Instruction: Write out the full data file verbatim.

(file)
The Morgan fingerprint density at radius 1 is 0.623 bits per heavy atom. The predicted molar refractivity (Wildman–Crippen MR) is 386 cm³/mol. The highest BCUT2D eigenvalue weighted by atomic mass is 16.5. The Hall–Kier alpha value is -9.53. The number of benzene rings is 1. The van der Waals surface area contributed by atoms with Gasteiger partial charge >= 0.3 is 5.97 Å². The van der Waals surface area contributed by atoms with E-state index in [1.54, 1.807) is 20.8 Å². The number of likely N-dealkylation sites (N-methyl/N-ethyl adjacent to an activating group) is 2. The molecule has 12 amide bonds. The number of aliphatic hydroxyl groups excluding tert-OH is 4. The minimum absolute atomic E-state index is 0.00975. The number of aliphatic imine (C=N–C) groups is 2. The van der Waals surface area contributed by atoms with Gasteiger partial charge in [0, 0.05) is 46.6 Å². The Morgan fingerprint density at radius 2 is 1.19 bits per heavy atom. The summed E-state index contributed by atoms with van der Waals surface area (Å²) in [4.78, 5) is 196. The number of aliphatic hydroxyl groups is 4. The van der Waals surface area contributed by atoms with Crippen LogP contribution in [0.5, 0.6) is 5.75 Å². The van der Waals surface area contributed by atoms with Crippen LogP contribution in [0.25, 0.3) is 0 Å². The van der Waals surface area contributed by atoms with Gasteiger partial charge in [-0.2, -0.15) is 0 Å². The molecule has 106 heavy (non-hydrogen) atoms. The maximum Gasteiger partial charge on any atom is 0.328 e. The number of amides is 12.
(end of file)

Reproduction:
The Morgan fingerprint density at radius 1 is 0.623 bits per heavy atom. The predicted molar refractivity (Wildman–Crippen MR) is 386 cm³/mol. The highest BCUT2D eigenvalue weighted by atomic mass is 16.5. The Hall–Kier alpha value is -9.53. The number of benzene rings is 1. The van der Waals surface area contributed by atoms with Gasteiger partial charge >= 0.3 is 5.97 Å². The van der Waals surface area contributed by atoms with E-state index in [1.54, 1.807) is 20.8 Å². The number of likely N-dealkylation sites (N-methyl/N-ethyl adjacent to an activating group) is 2. The molecule has 12 amide bonds. The number of aliphatic hydroxyl groups excluding tert-OH is 4. The minimum absolute atomic E-state index is 0.00975. The number of aliphatic imine (C=N–C) groups is 2. The van der Waals surface area contributed by atoms with Gasteiger partial charge in [0, 0.05) is 46.6 Å². The Morgan fingerprint density at radius 2 is 1.19 bits per heavy atom. The summed E-state index contributed by atoms with van der Waals surface area (Å²) in [4.78, 5) is 196. The number of aliphatic hydroxyl groups is 4. The van der Waals surface area contributed by atoms with Crippen LogP contribution in [0.5, 0.6) is 5.75 Å². The van der Waals surface area contributed by atoms with Crippen LogP contribution in [0.25, 0.3) is 0 Å². The van der Waals surface area contributed by atoms with Gasteiger partial charge in [-0.2, -0.15) is 0 Å². The molecule has 106 heavy (non-hydrogen) atoms. The maximum Gasteiger partial charge on any atom is 0.328 e. The number of amides is 12.